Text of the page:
At the end of "4 Days Out," Walt has learned that his treatment is working, and that his tumor has shrunk 80 percent. He is done with cooking meth (after his marathon session with Jesse), and it looks like he is actually going to live. So he should be happy—but he's not. (The final scene of "4 Days Out" finds him pounding his fist bloody against a paper-towel dispenser.) He never articulates why he's upset—and he can't explain it to anyone else—but we see him play out his frustration in "Over."  At the party to celebrate his good news, Walt is acting as though it is a funeral; pounding tequila, and getting Walt Jr. drunk in the bargain, he gets into a macho pissing contest with Hank that almost comes to blows. Later, he apologizes to his son, but Walt Jr. is just concerned over whether he is manly enough. "But I kept up, right?" he asks his dad, in what must be one of the saddest pleas for paternal approval ever captured on television. I'm a man, I could drink with the big boys, right? (Walt—horrified at his own actions—is kind enough not to point out that, in fact, Junior didn't keep up: he yakked in the pool.)  Throughout the rest of the episode Walt channels his own masculine insecurity into home improvement projects: he replaces the hot water heater, and then becomes obsessed with fixing the rot in the floorboards. These things are, for most modern men, the pinnacle of manly validation—but they're no longer enough for him. It's in the hardware store—that mecca of suburban masculinity—that he sees another would-be meth-cook buying supplies, and reclaims both his territory and his power.

This is another one of those moments—there seems to be many of them in Breaking Bad—when it is important to note that Walt is making a choice: he has made all the meth he needs to make to pay his bills, and at this point he could walk away clean and live out the rest of his life peaceably with his wife, and his son, and his daughter. As I said when Walt turned down Elliott's offer in "Gray Matter," everything that happens from here on out—which at this point includes Combo's death, Jane's death, the deaths of an untold number of airline passengers, the devastation of Jesse, and the disintegration of his own family—could have been avoided if Walt could just be satisfied with what he has.

But Walt's story was never about finding the money for his treatment: there were always other ways he could have done that. It was never even about his own mortality, because when he discovers he might actually live, he is not relieved but angry. He receives his medical reprieve like it's a death sentence, because it means turning back into plain, ordinary Walt, and giving up the rush he got from being powerful, from being larger than life, from being bad.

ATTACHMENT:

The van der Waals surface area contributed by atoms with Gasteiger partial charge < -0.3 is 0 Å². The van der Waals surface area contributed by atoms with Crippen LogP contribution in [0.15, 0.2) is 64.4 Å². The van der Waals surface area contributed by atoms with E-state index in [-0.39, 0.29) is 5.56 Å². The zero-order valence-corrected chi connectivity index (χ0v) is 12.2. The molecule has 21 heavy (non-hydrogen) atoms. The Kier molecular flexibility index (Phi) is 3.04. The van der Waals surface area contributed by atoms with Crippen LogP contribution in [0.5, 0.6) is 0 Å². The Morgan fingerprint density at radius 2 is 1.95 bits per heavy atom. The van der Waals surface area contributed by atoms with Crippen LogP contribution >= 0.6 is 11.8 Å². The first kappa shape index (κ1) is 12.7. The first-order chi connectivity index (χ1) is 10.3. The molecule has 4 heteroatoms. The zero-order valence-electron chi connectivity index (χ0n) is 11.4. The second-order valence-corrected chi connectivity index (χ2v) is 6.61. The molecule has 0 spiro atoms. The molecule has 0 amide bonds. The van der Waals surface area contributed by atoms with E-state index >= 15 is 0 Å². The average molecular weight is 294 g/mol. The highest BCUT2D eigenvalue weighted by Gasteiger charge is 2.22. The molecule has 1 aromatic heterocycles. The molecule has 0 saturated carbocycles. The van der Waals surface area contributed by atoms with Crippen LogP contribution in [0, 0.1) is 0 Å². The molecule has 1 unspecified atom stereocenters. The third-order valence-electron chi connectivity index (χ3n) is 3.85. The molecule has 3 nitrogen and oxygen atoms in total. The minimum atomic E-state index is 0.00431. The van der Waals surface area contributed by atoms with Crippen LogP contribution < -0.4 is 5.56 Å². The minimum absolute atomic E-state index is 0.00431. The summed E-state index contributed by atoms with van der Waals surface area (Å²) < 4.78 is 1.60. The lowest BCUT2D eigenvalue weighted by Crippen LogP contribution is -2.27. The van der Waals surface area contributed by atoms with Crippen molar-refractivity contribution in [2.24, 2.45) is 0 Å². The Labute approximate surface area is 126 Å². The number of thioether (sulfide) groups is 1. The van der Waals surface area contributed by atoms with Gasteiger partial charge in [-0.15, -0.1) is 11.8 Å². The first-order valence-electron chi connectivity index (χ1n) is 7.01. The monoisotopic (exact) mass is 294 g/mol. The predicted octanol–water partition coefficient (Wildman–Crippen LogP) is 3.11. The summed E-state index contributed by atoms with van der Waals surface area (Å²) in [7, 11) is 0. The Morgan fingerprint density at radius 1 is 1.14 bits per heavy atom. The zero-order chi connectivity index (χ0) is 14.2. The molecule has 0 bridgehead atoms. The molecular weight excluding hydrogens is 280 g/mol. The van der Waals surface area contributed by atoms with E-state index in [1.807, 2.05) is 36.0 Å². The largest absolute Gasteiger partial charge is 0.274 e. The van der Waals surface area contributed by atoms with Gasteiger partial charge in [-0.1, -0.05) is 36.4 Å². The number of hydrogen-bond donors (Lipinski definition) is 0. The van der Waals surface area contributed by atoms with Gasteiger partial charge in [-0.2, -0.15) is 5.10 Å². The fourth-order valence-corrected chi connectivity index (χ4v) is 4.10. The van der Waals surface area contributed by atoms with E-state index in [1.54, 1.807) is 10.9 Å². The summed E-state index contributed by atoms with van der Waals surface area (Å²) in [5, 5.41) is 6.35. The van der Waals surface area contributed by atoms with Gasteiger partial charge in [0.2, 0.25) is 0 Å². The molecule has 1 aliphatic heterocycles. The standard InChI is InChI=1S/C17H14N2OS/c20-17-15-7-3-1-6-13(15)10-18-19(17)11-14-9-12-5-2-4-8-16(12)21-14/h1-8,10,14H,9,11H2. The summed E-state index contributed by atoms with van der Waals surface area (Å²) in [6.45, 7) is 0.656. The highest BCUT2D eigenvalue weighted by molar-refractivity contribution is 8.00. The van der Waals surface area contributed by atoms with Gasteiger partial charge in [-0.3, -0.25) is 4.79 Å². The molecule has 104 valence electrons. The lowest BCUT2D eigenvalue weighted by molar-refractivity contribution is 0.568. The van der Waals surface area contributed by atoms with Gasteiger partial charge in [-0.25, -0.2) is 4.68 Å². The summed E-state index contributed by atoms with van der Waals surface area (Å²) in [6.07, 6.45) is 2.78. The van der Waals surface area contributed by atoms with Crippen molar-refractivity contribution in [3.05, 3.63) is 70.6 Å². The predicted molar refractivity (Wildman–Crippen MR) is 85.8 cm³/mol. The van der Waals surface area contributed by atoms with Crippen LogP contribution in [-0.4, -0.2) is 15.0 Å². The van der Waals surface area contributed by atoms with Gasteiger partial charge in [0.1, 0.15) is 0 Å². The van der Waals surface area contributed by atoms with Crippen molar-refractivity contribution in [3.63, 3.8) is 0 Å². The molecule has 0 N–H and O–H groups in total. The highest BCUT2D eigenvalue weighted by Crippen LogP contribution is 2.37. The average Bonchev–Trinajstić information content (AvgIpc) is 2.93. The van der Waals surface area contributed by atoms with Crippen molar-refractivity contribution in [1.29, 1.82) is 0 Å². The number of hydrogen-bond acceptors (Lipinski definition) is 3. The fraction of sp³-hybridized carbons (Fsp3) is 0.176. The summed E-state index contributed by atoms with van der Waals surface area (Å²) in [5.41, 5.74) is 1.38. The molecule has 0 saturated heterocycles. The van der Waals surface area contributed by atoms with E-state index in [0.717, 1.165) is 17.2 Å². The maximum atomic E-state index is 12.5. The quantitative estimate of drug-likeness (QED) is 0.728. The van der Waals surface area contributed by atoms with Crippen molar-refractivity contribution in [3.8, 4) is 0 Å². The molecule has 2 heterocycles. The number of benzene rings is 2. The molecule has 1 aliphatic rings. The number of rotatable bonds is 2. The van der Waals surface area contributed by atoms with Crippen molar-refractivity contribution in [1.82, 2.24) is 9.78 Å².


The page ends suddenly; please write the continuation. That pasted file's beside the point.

It's not about money, and it's not about fear: it's about power. It's no coincidence that it's also in this episode that Jane (Krysten Ritter) observes that the superheroes Jesse draws—"Kanga Man" and "Backwardo" and the rest—all have Jesse's face. "Like you never wanted a superpower," Jesse says, inadvertently expressing one of the core themes—and tragedies—of Breaking Bad: the longing for power, the need to feel special, the inability to be satisfied with normal life.

Jesse (Aaron Paul) in PHOENIX

It's a very adolescent instinct—"Yo, I was a kid when I drew all of these," Jesse says—and it's a very male instinct. It's interesting that Jane observes that "Kanga Man" must actually be a female, because only female kangaroos have pouches. It sounds like a throwaway line, but it isn't: it's actually one of the key observations of the season, and perhaps of the series. The male instinct for power manifests itself in a lot of ways, ranging from Walt's new hot water heater all the way to the building of the atomic bomb—by men like the real Heisenberg—which is commemorated in the museum where Walt and Jesse meet their crew. But that masculine drive, as we see throughout this season, is incompatible with qualities like love, and nurturing, and family. Walt misses the birth of his daughter because he's busy making a meth deal, and—by the end of the season—he may have lost his family as well. Jesse loses the woman he loves because of his involvement in the meth trade, and because he is flying—a superpower!—on heroin. The will to power is toxic to love: only female kangaroos have pouches.